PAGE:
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Whipple surgery and pancreatic cancer - info?

Discussion in 'Type 3c (Pancreatic) Diabetes' started by KitSileya, Jun 12, 2017.

  1. KitSileya

    KitSileya Type 2 · Well-Known Member

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    A close family member has just gotten the diagnosis of pancreatic cancer, and will have the Whipple surgery this week if all goes well. I know that there are people here in T3c that have had that surgery, and I would be grateful if you could share your experiences, and if you have advice for those of us who are relatives, that would also be very much appreciated.

    What physical and mental challenges did you have pre- and post-surgery? Is T3c guaranteed after surgery?
     
  2. Pipp

    Pipp Type 2 · Expert
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    Hi @KitSileya
    Just bumping your thread, as I am aware how anxious you must feel for your relative. I hope someone will respond with reassurance for you.
    Sorry I am only able to offer anecdotal info as someone dear to me had the Whipple surgery and is a survivor some six years later. This person now is involved with a 'buddy scheme' for those newly diagnosed with pancreatic cancer at the hospital where they were treated. Perhaps there will be something similar in place where your relative is? Hopefully there will be a specialist support nurse who can provide info for you.
    Diagnosis of diabetes came for my friend around 2 years ago, some 4 years after the surgery and treatment. Currently managed by diet and oral meds. No detriment to active lifestyle, work exercise, or foreign travel.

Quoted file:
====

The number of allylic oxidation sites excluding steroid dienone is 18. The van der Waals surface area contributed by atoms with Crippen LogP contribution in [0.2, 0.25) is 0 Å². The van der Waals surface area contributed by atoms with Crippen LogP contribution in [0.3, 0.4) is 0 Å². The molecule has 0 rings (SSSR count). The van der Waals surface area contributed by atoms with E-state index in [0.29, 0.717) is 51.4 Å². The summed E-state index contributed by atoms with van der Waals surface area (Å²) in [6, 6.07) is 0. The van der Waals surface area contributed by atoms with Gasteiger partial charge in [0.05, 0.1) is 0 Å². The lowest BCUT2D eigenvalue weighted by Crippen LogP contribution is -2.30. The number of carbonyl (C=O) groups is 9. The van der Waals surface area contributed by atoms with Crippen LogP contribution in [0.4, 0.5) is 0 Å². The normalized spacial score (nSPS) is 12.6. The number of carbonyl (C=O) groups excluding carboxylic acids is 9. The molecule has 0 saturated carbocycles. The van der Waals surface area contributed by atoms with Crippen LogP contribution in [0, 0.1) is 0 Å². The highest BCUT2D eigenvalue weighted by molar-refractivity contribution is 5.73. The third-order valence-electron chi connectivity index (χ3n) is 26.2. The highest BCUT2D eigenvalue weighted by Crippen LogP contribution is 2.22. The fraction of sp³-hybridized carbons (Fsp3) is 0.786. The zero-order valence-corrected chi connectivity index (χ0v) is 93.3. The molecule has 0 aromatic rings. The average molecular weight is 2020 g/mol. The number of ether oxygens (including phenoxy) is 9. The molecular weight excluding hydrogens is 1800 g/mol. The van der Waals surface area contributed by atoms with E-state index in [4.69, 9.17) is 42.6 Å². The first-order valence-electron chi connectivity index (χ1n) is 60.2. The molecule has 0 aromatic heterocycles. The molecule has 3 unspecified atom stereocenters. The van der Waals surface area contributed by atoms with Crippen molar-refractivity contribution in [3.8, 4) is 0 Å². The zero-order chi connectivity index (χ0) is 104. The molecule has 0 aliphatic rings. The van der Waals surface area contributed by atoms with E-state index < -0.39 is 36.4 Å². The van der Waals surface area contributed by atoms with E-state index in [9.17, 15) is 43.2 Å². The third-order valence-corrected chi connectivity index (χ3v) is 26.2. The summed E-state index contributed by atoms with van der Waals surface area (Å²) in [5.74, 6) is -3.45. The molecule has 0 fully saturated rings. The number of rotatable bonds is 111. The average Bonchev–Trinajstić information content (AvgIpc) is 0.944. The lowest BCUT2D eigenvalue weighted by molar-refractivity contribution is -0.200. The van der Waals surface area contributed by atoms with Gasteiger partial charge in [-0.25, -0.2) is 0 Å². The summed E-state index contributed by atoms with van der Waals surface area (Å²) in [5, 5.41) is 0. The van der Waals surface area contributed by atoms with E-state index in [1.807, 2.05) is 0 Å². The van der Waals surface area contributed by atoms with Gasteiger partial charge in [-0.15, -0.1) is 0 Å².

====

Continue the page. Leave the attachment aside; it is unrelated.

Best wishes to your family member for a favourable outcome. Also, make sure you get some support for yourself at this worrying time.
     
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  3. Starburst02

    Starburst02 Type 3c · Member

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    I had Whipple surgery 15 years ago( in the USA). It is a difficult surgery and recovery time varies but is often lengthy. I was fortunate that my tumor was caught early stage. It was diagnosed as adenocarcinoma of the pancreas, the tumor was in situ or totally contained in the pancreas, and surgically removed. There was no involvement in lymph nodes or metastasis. I was not diabetic before surgery, but did develop type 3c diabetes diagnosed around 1-1/2 years after surgery.

    So much depends on the stage the pancreatic cancer is found. That determines the follow up treatments.

    If your relative is able to have the surgery, that is a good thing. It means the doctors believe the pancreatic cancer is curable.

    The most serious challenges after the surgery are in my experience, regaining strength and more specifically getting accustomed to the new digestive system. Finding the foods that work best for you, and adjusting your life to the "new normal" that will develop over months, and years. Your relative will likely need prescription strength pancreatic enzymes (like Creon) for the rest of their life. I have taken them since six months after surgery, and the medication helped me regain and maintain a good quality of life. Eventually, I was able to eat any foods I enjoyed before surgery. It does take time though and it can be a difficult journey.